“What Could be Exhibited and Where Was Laid Down”
Conversation with BajkayÉva, art historian
Éva Bajkay, on behalf of the Hungarian National Gallery (HNG), was involved with the transfer of Béla Uitz’s works to Hungary. Having just graduated as an art historian, she was sent to meet the elderly Uitz at the station. This sealed her fate in that she became a resolute researcher of the Hungarian avant-garde and its international connections. She worked for years against the trend, as an editor of books and curator of exhibitions, digging into estates and documentary sources. For decades she had to accept that her place of work, the HNG, was much more subject to censorship than provincial museums, and that you couldn’t rejoice over works of abstract art which had been saved and brought to Hungary. Fortunately the situation changed and as head of the HNG’s Department of Graphic Art, as well as exhibitions she also had energy to work with the German Bauhaus institutes to help them recognise the influence of Hungarian artists.
At university she was dealing with the avant-garde. Then she started at the HNG as a trainee. At the time it was possible to organise exhibitions in Székesfehérvár which couldn’t be staged at the HNG and it was thought no one wanted to. Later she discovered documents showing that what could be exhibited where and when was laid down. Avant-garde and ‘western’ arts could not be displayed at the HNG. Other exhibitions could be helped with loans, but more could not be done.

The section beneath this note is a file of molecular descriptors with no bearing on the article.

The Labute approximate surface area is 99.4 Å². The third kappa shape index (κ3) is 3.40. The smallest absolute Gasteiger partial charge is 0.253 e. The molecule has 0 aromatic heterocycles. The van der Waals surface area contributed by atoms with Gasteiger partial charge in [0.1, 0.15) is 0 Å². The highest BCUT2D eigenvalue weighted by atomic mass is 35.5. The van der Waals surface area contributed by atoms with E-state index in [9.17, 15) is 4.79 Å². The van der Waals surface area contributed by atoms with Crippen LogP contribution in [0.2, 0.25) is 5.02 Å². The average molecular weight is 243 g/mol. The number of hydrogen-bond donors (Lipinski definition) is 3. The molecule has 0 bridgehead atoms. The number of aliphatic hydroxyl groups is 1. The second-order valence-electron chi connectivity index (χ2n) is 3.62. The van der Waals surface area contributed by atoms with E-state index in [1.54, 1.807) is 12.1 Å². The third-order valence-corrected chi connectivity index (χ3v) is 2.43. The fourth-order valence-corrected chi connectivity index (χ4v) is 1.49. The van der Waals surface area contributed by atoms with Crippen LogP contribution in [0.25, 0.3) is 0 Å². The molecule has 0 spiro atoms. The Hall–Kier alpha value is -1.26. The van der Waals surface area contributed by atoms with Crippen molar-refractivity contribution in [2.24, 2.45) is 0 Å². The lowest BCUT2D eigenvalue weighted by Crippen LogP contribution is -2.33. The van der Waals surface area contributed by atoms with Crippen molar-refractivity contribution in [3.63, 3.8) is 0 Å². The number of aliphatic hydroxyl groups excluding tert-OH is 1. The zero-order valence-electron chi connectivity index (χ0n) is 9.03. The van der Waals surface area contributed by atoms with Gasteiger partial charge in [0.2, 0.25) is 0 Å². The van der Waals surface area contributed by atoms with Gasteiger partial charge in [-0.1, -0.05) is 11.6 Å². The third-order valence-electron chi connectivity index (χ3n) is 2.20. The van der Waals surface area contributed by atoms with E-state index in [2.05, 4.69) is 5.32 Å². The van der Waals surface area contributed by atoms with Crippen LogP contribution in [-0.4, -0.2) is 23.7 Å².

The regulations existed a long time. When a small Bauhaus exhibition was first brought from East Germany it could only be displayed in a Deák Square gallery. In connection with Uitz, it struck Éva that nothing was known about the art of the Hungarian emigration. Then in the late 1960s the Academy of Sciences declared that memoirs and documentary collections should be published. Thus opening up was in the air. 1982 saw the appearance of the first exhibition and catalogue (dealing with Vienna) of the series Hungarian Graphic Art Abroad. In 1986 Éva Bajkay naively believed that then the material could be displayed in Budapest, but the catalogue was not even published in Hungarian. In the series Berlin was changed for Germany, since she wanted to include the Bauhaus. Some of the artists involved were completely unknown in Hungary. Unlike the art trade, Hungarian museums lost a great deal in that for a long time they didn’t pay attention to the avant-garde. The changeover to being more open didn’t only relate to Uitz. While it wasn’t possible to exhibit the avant-garde for a long time, it was possible to make purchases. By the 1990s the majority of older colleagues in the department had retired, and the possibility arose of developing a new team. Éva Bajkay headed the department from 1980 to 2000.